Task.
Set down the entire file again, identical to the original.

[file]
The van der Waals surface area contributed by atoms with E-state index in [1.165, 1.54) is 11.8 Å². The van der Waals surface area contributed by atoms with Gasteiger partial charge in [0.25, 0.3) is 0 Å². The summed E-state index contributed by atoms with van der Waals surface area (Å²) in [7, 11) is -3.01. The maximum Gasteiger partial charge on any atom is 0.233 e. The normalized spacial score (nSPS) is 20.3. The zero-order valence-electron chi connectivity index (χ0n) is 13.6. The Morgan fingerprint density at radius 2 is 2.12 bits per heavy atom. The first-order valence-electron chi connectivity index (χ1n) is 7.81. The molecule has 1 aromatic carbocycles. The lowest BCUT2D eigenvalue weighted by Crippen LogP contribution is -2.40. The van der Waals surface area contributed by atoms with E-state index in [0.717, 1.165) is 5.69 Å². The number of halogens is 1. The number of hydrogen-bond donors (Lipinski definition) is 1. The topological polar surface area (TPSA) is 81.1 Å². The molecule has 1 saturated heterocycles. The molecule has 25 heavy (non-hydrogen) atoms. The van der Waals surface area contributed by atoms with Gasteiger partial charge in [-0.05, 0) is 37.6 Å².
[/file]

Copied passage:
The van der Waals surface area contributed by atoms with E-state index in [1.165, 1.54) is 11.8 Å². The van der Waals surface area contributed by atoms with Gasteiger partial charge in [0.25, 0.3) is 0 Å². The summed E-state index contributed by atoms with van der Waals surface area (Å²) in [7, 11) is -3.01. The maximum Gasteiger partial charge on any atom is 0.233 e. The normalized spacial score (nSPS) is 20.3. The zero-order valence-electron chi connectivity index (χ0n) is 13.6. The Morgan fingerprint density at radius 2 is 2.12 bits per heavy atom. The first-order valence-electron chi connectivity index (χ1n) is 7.81. The molecule has 1 aromatic carbocycles. The lowest BCUT2D eigenvalue weighted by Crippen LogP contribution is -2.40. The van der Waals surface area contributed by atoms with E-state index in [0.717, 1.165) is 5.69 Å². The number of halogens is 1. The number of hydrogen-bond donors (Lipinski definition) is 1. The topological polar surface area (TPSA) is 81.1 Å². The molecule has 1 saturated heterocycles. The molecule has 25 heavy (non-hydrogen) atoms. The van der Waals surface area contributed by atoms with Gasteiger partial charge in [-0.05, 0) is 37.6 Å².